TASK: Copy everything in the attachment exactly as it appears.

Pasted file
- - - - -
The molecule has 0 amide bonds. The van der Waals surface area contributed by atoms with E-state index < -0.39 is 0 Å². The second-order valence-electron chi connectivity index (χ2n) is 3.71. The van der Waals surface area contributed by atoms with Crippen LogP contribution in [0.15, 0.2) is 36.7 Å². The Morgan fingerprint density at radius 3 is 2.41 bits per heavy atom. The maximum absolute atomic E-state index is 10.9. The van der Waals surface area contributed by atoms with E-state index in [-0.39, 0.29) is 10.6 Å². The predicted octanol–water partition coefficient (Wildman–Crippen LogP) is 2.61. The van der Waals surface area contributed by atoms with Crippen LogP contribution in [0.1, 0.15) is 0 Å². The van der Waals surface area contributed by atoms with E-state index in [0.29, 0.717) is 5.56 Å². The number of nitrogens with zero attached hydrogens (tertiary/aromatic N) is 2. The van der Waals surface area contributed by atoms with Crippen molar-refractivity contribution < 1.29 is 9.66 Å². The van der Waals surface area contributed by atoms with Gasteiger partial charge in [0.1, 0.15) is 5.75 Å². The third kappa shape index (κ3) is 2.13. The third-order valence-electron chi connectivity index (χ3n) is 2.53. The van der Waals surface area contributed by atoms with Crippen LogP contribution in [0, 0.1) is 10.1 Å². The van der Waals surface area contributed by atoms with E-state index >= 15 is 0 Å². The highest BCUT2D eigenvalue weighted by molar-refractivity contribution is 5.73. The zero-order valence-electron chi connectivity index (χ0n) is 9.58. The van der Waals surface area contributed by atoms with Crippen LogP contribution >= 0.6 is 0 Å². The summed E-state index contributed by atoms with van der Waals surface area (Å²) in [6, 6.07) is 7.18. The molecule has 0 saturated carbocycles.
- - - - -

The molecule has 0 amide bonds. The van der Waals surface area contributed by atoms with E-state index < -0.39 is 0 Å². The second-order valence-electron chi connectivity index (χ2n) is 3.71. The van der Waals surface area contributed by atoms with Crippen LogP contribution in [0.15, 0.2) is 36.7 Å². The Morgan fingerprint density at radius 3 is 2.41 bits per heavy atom. The maximum absolute atomic E-state index is 10.9. The van der Waals surface area contributed by atoms with E-state index in [-0.39, 0.29) is 10.6 Å². The predicted octanol–water partition coefficient (Wildman–Crippen LogP) is 2.61. The van der Waals surface area contributed by atoms with Crippen LogP contribution in [0.1, 0.15) is 0 Å². The van der Waals surface area contributed by atoms with E-state index in [0.29, 0.717) is 5.56 Å². The number of nitrogens with zero attached hydrogens (tertiary/aromatic N) is 2. The van der Waals surface area contributed by atoms with Crippen molar-refractivity contribution < 1.29 is 9.66 Å². The van der Waals surface area contributed by atoms with Gasteiger partial charge in [0.1, 0.15) is 5.75 Å². The third kappa shape index (κ3) is 2.13. The third-order valence-electron chi connectivity index (χ3n) is 2.53. The van der Waals surface area contributed by atoms with Crippen LogP contribution in [0, 0.1) is 10.1 Å². The van der Waals surface area contributed by atoms with E-state index >= 15 is 0 Å². The highest BCUT2D eigenvalue weighted by molar-refractivity contribution is 5.73. The zero-order valence-electron chi connectivity index (χ0n) is 9.58. The van der Waals surface area contributed by atoms with Crippen LogP contribution >= 0.6 is 0 Å². The summed E-state index contributed by atoms with van der Waals surface area (Å²) in [6, 6.07) is 7.18. The molecule has 0 saturated carbocycles.